That’s why Wall Street investors expect the company to show continued declines in advertising revenue, especially in display, even as monetization of mobile still lags. As reported by eMarketer, Yahoo’s market share in digital ads fell from 6.8 percent in 2012 to 5.8 percent in 2013.

Meanwhile, Yahoo’s rivals — including Google and Facebook — continue to grow their revenue in double-digit increases. Because of that, most analysts are pretty clear on what Mayer needs to show in the coming year: Goose growth.

In fact, that was the title of the brief that Youssef Squali of Cantor Fitzgerald put out yesterday ahead of Yahoo’s report: “Muted 4Q Results Likely; ’14 Should Bring Growth Back, Otherwise Honeymoon’s Over!”

It’s certainly been a long one for Mayer, who has been helped by an investment in China’s Alibaba done by a previous administration — hi there, Jerry Yang! — a gift that keeps on giving and giving and giving.

But, as Squali noted: “While 2013 represented a year of right-sizing, investment and acquisition, 2014 should be the year where monetization efforts drive a resumption in top-line growth.”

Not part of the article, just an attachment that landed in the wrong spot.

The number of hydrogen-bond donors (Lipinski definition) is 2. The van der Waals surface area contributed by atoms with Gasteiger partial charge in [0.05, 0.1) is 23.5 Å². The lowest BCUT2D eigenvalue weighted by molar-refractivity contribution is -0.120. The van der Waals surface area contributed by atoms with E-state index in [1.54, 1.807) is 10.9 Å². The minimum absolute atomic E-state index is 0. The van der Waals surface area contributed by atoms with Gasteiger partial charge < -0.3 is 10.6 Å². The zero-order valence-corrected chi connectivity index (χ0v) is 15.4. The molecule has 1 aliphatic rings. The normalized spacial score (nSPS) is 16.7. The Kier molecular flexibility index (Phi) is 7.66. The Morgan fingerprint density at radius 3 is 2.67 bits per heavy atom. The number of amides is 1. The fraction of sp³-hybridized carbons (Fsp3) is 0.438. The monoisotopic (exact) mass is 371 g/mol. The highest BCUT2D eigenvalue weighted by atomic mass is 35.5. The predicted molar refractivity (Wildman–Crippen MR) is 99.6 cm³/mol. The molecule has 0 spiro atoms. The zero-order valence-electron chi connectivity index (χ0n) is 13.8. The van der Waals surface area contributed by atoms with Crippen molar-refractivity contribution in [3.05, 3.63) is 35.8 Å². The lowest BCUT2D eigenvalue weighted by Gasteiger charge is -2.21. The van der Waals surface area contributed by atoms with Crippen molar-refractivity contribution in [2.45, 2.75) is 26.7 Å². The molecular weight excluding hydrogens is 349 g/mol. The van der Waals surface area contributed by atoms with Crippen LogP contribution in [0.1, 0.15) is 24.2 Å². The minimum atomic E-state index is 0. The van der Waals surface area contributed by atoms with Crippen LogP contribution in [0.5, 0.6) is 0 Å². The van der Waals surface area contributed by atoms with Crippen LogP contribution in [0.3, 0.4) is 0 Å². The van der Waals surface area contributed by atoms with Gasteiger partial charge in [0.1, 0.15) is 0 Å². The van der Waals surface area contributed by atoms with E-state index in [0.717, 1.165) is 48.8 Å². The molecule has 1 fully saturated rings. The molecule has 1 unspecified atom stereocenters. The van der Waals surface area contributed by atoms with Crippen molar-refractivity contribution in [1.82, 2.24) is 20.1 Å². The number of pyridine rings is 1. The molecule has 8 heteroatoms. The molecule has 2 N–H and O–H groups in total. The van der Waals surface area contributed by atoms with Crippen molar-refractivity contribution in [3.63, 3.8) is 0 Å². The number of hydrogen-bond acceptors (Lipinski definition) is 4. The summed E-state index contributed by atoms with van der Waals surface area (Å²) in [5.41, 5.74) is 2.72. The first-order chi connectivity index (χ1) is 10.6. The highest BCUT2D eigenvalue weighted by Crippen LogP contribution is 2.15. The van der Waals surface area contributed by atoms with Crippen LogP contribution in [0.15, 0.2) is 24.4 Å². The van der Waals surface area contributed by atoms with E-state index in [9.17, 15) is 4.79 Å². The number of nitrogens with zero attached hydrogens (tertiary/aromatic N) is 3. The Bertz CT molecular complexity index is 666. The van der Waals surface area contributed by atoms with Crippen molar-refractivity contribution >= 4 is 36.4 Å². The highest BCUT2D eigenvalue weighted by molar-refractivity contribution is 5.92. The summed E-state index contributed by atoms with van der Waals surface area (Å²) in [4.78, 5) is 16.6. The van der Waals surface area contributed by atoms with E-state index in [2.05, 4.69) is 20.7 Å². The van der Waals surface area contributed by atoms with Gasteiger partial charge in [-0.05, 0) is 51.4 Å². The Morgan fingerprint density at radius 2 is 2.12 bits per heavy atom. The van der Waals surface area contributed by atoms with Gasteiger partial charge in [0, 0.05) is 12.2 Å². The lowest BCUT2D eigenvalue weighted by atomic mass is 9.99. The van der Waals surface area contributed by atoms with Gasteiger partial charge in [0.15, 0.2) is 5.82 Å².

His sentiment was typical, and the drumbeat will only get louder if Mayer does not layer in some element of revenue growth to the picture.

To many, search, especially local search, is the answer when combined with more robust mobile offerings and content.

In this, a company like — or — would make an interesting acquisition target. The cash generator has 19 million business listings across a range of areas like restaurants and home improvement. And it has recently undergone a massive, mobile-focused redesign under CEO David Krantz.

Noting on its website that it does “more than $350 million in annual advertising revenue attributable to mobile,” is majority owned by Cerberus Capital Management, a private equity giant that acquired a controlling interest from AT&T in 2012 for $950 million. The telecom giant still owns 47 percent of the company.

Who knows if either AT&T or Cerberus would sell, but tighter integration with Yahoo would also benefit both.

The same is true with Foursquare — long dear to Mayer’s heart when she was at Google — since it is finally showing some promising innovation in figuring out new ad concepts.